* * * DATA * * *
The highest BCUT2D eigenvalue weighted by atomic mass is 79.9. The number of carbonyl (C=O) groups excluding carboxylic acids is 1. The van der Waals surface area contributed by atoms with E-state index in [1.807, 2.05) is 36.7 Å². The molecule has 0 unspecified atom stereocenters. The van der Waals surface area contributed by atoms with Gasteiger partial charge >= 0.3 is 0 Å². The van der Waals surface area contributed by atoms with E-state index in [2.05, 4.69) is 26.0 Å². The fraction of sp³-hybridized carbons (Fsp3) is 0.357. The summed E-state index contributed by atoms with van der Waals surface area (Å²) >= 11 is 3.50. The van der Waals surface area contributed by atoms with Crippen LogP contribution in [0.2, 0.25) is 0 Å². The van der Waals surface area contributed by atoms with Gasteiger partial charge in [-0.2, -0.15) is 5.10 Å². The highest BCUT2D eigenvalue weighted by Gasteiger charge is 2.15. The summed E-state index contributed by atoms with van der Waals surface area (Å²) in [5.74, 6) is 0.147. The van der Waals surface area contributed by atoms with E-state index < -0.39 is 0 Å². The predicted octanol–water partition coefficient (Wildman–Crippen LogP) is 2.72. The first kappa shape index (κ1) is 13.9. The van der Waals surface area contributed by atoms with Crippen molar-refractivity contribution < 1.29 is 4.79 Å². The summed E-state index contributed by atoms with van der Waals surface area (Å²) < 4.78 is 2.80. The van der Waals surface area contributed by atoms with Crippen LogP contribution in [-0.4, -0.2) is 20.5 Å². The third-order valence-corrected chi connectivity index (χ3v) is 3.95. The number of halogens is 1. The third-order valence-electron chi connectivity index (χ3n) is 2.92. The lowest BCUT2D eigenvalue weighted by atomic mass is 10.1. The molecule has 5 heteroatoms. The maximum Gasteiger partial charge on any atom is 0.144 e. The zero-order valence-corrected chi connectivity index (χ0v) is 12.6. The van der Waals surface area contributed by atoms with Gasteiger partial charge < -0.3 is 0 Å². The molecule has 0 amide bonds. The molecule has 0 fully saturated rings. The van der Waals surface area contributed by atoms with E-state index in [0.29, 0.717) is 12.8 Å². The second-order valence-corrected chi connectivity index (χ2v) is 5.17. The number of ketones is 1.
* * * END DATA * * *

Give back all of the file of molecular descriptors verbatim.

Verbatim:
The highest BCUT2D eigenvalue weighted by atomic mass is 79.9. The number of carbonyl (C=O) groups excluding carboxylic acids is 1. The van der Waals surface area contributed by atoms with E-state index in [1.807, 2.05) is 36.7 Å². The molecule has 0 unspecified atom stereocenters. The van der Waals surface area contributed by atoms with Gasteiger partial charge >= 0.3 is 0 Å². The van der Waals surface area contributed by atoms with E-state index in [2.05, 4.69) is 26.0 Å². The fraction of sp³-hybridized carbons (Fsp3) is 0.357. The summed E-state index contributed by atoms with van der Waals surface area (Å²) >= 11 is 3.50. The van der Waals surface area contributed by atoms with Crippen LogP contribution in [0.2, 0.25) is 0 Å². The van der Waals surface area contributed by atoms with Gasteiger partial charge in [-0.2, -0.15) is 5.10 Å². The highest BCUT2D eigenvalue weighted by Gasteiger charge is 2.15. The summed E-state index contributed by atoms with van der Waals surface area (Å²) in [5.74, 6) is 0.147. The van der Waals surface area contributed by atoms with E-state index < -0.39 is 0 Å². The predicted octanol–water partition coefficient (Wildman–Crippen LogP) is 2.72. The first kappa shape index (κ1) is 13.9. The van der Waals surface area contributed by atoms with Crippen molar-refractivity contribution < 1.29 is 4.79 Å². The summed E-state index contributed by atoms with van der Waals surface area (Å²) < 4.78 is 2.80. The van der Waals surface area contributed by atoms with Crippen LogP contribution in [-0.4, -0.2) is 20.5 Å². The third-order valence-corrected chi connectivity index (χ3v) is 3.95. The number of halogens is 1. The third-order valence-electron chi connectivity index (χ3n) is 2.92. The lowest BCUT2D eigenvalue weighted by atomic mass is 10.1. The molecule has 5 heteroatoms. The maximum Gasteiger partial charge on any atom is 0.144 e. The zero-order valence-corrected chi connectivity index (χ0v) is 12.6. The van der Waals surface area contributed by atoms with Gasteiger partial charge < -0.3 is 0 Å². The molecule has 0 amide bonds. The molecule has 0 fully saturated rings. The van der Waals surface area contributed by atoms with E-state index in [0.29, 0.717) is 12.8 Å². The second-order valence-corrected chi connectivity index (χ2v) is 5.17. The number of ketones is 1.